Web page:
The Last Exorcism could have been a very thoughtful exploration of skepticism being thrown into doubt (if not out the window) in the face of spiritual evidence to the contrary; unfortunately, however, the film throws all that out with its ridiculous ending.
Though she has been dubbed the anti-Mary Poppins, Nanny McPhee is essentially a repackaged version of Mary Poppins, minus the lovely beauty of Julie Andrews and a spoonful of sugar, and with the addition of a snaggletooth, enormous nose, and magical walking stick. This does not distract from the charms and adventures of the Nanny McPhee films, however. Directed by Susanna White, Nanny McPhee Returns tells a slightly different tale from the original 2005 Nanny McPhee movie, but manages to attain the same hearty comedy, morality, and special effects that made the first film a success.
Directed by Ryan Murphy, Eat Pray Love is a movie adaptation of the New York Times bestseller Eat, Pray, Love: One Woman’s Search for Everything Across Italy, India, and Indonesia, �written by Elizabeth Gilbert. Based on Gilbert’s real-life experiences, the memoir focuses on Gilbert’s struggles with her divorce, from which she attained closure through her journeys across the world. Unfortunately, both the novel and the film appeal to a very specific audience, leaving all others in a coma-like state throughout the reading/viewing experience.
If you’re looking for a hilariously inappropriate but original film on which to spend some money, I have three words for you: The Other Guys. In this satirical buddy cop movie, Will Farrell and Mark Wahlberg shine, while revealing the humor in the sad realities of today’s economic climate.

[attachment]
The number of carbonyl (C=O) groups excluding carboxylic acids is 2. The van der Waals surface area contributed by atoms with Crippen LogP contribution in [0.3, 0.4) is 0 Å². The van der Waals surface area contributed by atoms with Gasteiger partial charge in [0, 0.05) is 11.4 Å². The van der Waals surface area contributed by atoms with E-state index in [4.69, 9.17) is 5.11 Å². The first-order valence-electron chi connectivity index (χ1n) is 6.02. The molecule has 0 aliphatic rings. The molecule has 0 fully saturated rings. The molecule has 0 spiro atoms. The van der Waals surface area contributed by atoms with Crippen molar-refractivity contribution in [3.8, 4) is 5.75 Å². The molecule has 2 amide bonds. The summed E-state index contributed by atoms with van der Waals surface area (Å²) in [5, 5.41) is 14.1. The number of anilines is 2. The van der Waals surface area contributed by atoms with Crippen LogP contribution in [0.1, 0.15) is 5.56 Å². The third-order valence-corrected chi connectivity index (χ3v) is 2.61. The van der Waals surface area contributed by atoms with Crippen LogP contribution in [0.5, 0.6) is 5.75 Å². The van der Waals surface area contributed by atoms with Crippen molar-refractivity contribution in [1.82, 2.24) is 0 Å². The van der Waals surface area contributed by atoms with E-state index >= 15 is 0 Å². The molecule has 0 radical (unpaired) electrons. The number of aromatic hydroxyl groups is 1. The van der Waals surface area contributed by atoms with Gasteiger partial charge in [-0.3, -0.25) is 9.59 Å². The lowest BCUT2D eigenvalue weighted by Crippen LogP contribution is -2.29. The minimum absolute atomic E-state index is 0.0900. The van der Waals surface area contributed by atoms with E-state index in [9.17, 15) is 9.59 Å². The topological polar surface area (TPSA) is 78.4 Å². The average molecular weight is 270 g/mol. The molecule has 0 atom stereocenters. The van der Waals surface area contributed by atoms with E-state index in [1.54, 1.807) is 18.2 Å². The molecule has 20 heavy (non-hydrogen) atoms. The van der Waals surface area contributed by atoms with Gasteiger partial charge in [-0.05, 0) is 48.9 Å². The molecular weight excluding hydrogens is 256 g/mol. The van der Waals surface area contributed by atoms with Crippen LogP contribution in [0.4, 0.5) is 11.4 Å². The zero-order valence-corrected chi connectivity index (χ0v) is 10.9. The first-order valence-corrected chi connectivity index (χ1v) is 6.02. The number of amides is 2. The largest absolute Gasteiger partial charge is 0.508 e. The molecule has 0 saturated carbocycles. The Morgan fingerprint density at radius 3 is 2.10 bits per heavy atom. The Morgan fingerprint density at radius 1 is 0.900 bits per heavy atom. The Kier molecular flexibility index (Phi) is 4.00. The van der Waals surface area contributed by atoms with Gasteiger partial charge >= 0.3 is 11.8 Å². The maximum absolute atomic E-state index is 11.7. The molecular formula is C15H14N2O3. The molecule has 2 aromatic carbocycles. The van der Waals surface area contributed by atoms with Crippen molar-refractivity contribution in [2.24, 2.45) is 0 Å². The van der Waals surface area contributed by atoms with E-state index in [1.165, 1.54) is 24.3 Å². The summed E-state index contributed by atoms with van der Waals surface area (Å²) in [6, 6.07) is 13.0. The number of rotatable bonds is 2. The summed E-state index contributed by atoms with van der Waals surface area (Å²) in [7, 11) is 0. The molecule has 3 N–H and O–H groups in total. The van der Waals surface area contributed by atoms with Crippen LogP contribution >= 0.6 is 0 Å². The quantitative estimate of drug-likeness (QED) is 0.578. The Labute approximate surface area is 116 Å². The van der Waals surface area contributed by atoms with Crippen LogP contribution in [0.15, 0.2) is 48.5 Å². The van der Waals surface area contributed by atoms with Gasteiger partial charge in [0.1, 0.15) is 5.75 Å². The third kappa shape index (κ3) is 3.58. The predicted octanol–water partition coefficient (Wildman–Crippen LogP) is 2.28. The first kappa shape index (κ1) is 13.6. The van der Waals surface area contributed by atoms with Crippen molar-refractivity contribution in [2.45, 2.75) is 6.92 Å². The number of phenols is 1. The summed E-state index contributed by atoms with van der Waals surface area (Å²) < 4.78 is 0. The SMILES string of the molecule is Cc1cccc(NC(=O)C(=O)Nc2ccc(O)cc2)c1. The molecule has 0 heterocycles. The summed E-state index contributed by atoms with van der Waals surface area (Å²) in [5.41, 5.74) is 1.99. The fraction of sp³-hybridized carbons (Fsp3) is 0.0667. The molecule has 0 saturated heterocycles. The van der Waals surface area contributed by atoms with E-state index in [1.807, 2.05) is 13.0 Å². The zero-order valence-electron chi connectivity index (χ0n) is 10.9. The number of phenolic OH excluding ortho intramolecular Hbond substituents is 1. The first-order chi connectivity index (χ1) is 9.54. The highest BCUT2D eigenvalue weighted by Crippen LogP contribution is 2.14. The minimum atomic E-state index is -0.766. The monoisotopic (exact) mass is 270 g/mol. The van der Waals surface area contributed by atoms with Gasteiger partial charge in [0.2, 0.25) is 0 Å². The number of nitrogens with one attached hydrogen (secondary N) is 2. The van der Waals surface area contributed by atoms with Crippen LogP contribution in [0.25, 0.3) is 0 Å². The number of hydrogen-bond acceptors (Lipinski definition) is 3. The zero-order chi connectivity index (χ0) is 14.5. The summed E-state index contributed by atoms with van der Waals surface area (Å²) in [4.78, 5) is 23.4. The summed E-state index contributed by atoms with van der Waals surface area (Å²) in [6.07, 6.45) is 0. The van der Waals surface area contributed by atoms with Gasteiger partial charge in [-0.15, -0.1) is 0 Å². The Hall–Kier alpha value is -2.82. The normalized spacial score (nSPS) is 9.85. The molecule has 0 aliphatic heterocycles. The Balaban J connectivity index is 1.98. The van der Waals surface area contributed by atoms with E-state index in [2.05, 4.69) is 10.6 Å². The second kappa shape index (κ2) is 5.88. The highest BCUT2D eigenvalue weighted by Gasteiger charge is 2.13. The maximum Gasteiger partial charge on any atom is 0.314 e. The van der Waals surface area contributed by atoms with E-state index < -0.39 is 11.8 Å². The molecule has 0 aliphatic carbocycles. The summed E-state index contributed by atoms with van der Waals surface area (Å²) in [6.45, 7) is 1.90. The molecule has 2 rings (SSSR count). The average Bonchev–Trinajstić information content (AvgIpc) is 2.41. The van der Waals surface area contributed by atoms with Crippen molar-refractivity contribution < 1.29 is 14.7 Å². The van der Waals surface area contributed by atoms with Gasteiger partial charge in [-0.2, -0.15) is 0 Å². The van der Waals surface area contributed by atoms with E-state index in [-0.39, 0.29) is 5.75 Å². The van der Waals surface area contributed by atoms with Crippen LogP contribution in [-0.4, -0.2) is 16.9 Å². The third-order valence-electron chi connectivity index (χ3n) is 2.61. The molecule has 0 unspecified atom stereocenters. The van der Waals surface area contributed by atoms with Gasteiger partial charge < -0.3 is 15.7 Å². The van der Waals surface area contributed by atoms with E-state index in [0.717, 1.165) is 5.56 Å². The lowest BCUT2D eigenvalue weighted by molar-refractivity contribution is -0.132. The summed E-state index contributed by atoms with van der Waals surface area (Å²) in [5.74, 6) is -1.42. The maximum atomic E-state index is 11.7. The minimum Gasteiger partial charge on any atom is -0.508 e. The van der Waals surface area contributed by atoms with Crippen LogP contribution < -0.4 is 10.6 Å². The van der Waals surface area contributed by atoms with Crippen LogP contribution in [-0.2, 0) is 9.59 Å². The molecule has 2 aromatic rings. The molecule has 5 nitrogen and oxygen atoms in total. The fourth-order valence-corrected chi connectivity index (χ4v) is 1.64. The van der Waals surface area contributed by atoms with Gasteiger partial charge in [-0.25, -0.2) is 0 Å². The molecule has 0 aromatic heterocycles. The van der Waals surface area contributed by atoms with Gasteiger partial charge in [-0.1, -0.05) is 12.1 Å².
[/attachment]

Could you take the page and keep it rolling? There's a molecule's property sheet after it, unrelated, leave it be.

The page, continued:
Everything about Burr Steven’s Charlie St. Cloud is predictable, except for the spiritual gravity and Christian undertones, rendering an otherwise teen “chick flick” a worthwhile expenditure. Based on a 2004 Ben Sherwood novel, The Death and Life of Charlie St. Cloud, Charlie St. Cloud is a film about the consequences of a single promise.
While I certainly look back with fondness on the “Greatest Generation,” I can’t help but think that the superlative applied to it may be unwarranted. They did weather the Great Depression and defeat the National Socialists, but they also greatly empowered international socialists. These would be people such as Franklin Delano Roosevelt, who gave the big-government ball American history’s hardest push and made constitutional trespass an art form. And then there is something else: If we believe the truest measure of a person is how he raises his children, we should note that WWII-era Americans gave us Generation Zero.
A good spy thriller should accomplish two things — it should thrill and it should intrigue. With taut action sequences and a well-written script, Salt, Angelina Jolie's latest foray into action, provides plenty of both.
Leonardo DiCaprio does it again with this summer’s new blockbuster hit, Inception. Not everyone will agree with that, however. I contend that there will be two camps that develop in the theaters: those who become so frustrated over the utter confusion and suspension of disbelief involved in viewing Inception that they despise the film; and those who throw caution to the wind, allow themselves to be sucked into the science fiction, and enjoy every captivating moment. Count me in the second camp.
For parents interested in a pleasant way to pass the afternoon with their children, consider newly released Despicable Me (that is, if Toy Story 3 is not an option). Characterized by warmth, humor, and even some insight into the human psyche, Despicable Me is a winner.
The Last Airbender is M. Night Shyamalan's ninth directorial effort and is an imaginative and wonderfully visual film — as long as no one is talking. For a director on his ninth feature who has shown that he is capable of eliciting an academy award worthy performance from child actor, Haley Joel Osment, in his breakout film The Sixth Sense, there is absolutely no excuse for the excruciatingly hackneyed child performances in this film.